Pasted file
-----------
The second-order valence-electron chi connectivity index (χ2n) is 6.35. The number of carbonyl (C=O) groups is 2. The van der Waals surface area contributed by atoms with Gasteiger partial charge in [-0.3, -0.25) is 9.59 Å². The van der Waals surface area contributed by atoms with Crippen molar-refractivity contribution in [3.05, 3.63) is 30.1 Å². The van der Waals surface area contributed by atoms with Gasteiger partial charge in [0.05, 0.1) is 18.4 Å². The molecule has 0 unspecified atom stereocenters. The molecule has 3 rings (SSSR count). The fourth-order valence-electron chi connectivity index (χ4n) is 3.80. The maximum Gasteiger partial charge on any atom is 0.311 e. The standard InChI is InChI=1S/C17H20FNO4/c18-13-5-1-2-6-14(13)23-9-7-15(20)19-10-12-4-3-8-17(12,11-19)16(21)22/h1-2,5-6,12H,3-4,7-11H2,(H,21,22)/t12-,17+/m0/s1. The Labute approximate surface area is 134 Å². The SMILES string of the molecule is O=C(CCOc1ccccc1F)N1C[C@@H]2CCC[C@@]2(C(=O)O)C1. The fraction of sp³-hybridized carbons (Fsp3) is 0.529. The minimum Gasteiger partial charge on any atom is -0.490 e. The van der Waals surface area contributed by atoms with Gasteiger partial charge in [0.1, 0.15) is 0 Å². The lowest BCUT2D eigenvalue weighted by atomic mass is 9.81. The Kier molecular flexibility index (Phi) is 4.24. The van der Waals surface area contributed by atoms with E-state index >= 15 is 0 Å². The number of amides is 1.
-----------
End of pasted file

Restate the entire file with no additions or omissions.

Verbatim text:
The second-order valence-electron chi connectivity index (χ2n) is 6.35. The number of carbonyl (C=O) groups is 2. The van der Waals surface area contributed by atoms with Gasteiger partial charge in [-0.3, -0.25) is 9.59 Å². The van der Waals surface area contributed by atoms with Crippen molar-refractivity contribution in [3.05, 3.63) is 30.1 Å². The van der Waals surface area contributed by atoms with Gasteiger partial charge in [0.05, 0.1) is 18.4 Å². The molecule has 0 unspecified atom stereocenters. The molecule has 3 rings (SSSR count). The fourth-order valence-electron chi connectivity index (χ4n) is 3.80. The maximum Gasteiger partial charge on any atom is 0.311 e. The standard InChI is InChI=1S/C17H20FNO4/c18-13-5-1-2-6-14(13)23-9-7-15(20)19-10-12-4-3-8-17(12,11-19)16(21)22/h1-2,5-6,12H,3-4,7-11H2,(H,21,22)/t12-,17+/m0/s1. The Labute approximate surface area is 134 Å². The SMILES string of the molecule is O=C(CCOc1ccccc1F)N1C[C@@H]2CCC[C@@]2(C(=O)O)C1. The fraction of sp³-hybridized carbons (Fsp3) is 0.529. The minimum Gasteiger partial charge on any atom is -0.490 e. The van der Waals surface area contributed by atoms with Gasteiger partial charge in [0.1, 0.15) is 0 Å². The lowest BCUT2D eigenvalue weighted by atomic mass is 9.81. The Kier molecular flexibility index (Phi) is 4.24. The van der Waals surface area contributed by atoms with E-state index >= 15 is 0 Å². The number of amides is 1.